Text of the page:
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Member & Activist Spotlight

Karen Morian: Sticking Up For Public Education

Dr. Karen Morian is a professor at Florida State College at Jacksonville and a past president of the United Faculty of Florida
Dr. Karen Morian
Published: October 4, 2021

As an educator, I enjoy sharing my love of learning with my students. Those lightbulb moments, when students get truly excited about something, are what keep me coming back.  

For the past 15 years, I’ve been a humanities professor at Florida State College at Jacksonville. Our department offers a variety of topic courses, so I get to create new classes around things I’m excited about. Over the last few years, I’ve done courses on U.S. civil rights in the 20th-century, women in American culture, and the cultural history of Islam. These courses help expose students to different types of collective action, which can be empowering for young people. 

In 2012, following redistricting, I also ran for a newly created Florida House seat. I saw what was happening to teachers in the state but I didn’t see any lawmakers sticking up for them. So I ran a campaign on behalf of public education. I got 20,000 votes despite having no name, team, or money, which I thought was pretty good.  

Both of my parents were members of unions, so it was a natural step for me to join. My mother was a member of the Florida Education Association (FEA) back when we had a walkout in Florida. I was in second grade, and at the time she gave me the choice to either stay home or go to school. I remember asking her what it was about and she told me, “It’s about making sure that all students have a school as good as yours.” And that’s been the underpinning of my advocacy as an educator​​—I want all our students to have schools as good as the one I went to.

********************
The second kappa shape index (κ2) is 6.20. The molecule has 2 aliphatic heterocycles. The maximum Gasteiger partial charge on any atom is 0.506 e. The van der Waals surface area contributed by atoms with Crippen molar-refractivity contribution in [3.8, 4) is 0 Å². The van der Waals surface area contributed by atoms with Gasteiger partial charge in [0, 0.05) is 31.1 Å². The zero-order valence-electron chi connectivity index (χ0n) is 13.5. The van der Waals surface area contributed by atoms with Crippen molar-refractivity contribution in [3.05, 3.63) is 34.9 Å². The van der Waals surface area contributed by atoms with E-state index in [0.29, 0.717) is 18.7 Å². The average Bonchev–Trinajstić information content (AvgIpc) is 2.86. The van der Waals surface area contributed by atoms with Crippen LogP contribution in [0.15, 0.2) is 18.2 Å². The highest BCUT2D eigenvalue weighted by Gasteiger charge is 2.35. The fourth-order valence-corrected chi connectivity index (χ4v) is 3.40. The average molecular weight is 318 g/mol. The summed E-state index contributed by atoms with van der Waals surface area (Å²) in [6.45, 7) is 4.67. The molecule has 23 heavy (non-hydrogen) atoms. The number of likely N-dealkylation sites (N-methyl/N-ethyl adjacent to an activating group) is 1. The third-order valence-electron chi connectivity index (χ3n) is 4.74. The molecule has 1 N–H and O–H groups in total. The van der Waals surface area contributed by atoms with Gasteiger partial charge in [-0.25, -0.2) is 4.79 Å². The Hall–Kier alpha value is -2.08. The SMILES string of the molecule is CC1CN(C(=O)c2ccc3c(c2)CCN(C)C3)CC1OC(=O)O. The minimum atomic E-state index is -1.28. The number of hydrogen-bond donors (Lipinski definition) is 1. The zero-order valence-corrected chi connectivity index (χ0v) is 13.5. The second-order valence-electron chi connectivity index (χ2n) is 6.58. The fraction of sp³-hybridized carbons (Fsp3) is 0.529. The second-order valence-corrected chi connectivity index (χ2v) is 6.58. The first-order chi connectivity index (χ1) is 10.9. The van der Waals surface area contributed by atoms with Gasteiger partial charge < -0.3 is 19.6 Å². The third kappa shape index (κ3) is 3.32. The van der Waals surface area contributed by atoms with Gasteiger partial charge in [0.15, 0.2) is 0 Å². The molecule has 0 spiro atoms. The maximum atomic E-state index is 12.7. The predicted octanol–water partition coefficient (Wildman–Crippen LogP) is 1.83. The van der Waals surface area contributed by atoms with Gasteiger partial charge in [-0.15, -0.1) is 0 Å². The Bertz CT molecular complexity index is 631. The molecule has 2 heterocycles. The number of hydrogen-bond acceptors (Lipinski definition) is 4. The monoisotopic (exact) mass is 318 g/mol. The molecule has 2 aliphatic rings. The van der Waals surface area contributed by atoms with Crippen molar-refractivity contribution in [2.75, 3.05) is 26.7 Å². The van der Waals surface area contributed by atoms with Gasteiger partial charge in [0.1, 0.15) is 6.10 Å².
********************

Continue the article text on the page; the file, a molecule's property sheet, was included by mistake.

I ultimately served as the president of the United Faculty of Florida (UFF) for three years. As UFF president, I lobbied Tallahassee and got to know lawmakers on both sides of the aisle. I testified before committees and helped to organize our members to testify about how certain legislation would play out on our campuses and in our classrooms.  

A lot of this work centers on protecting the integrity of our profession. Issues like intellectual property rights and academic freedom are especially important. The Florida Retirement System has been under attack for a number of years, and we’ve been fighting to maintain the pension plan so folks can have economic security in retirement. And, with COVID-19, we put together a higher ed task force last year to offer recommendations for how we could safely reopen. Our local chapters were able to use this tool to negotiate strong impact bargaining clauses that benefited our students and helped save lives.  

Even though I’m no longer UFF president, I’m still involved in our union’s work -- including serving on the FEA’s Executive Cabinet and serving as our local chapter’s government relations chair. So I’m still very engaged and still wearing lots of hats—just in a different capacity. 

National Education Association

Great public schools for every student

The National Education Association (NEA), the nation's largest professional employee organization, is committed to advancing the cause of public education. NEA's 3 million members work at every level of education—from pre-school to university graduate programs. NEA has affiliate organizations in every state and in more than 14,000 communities across the United States.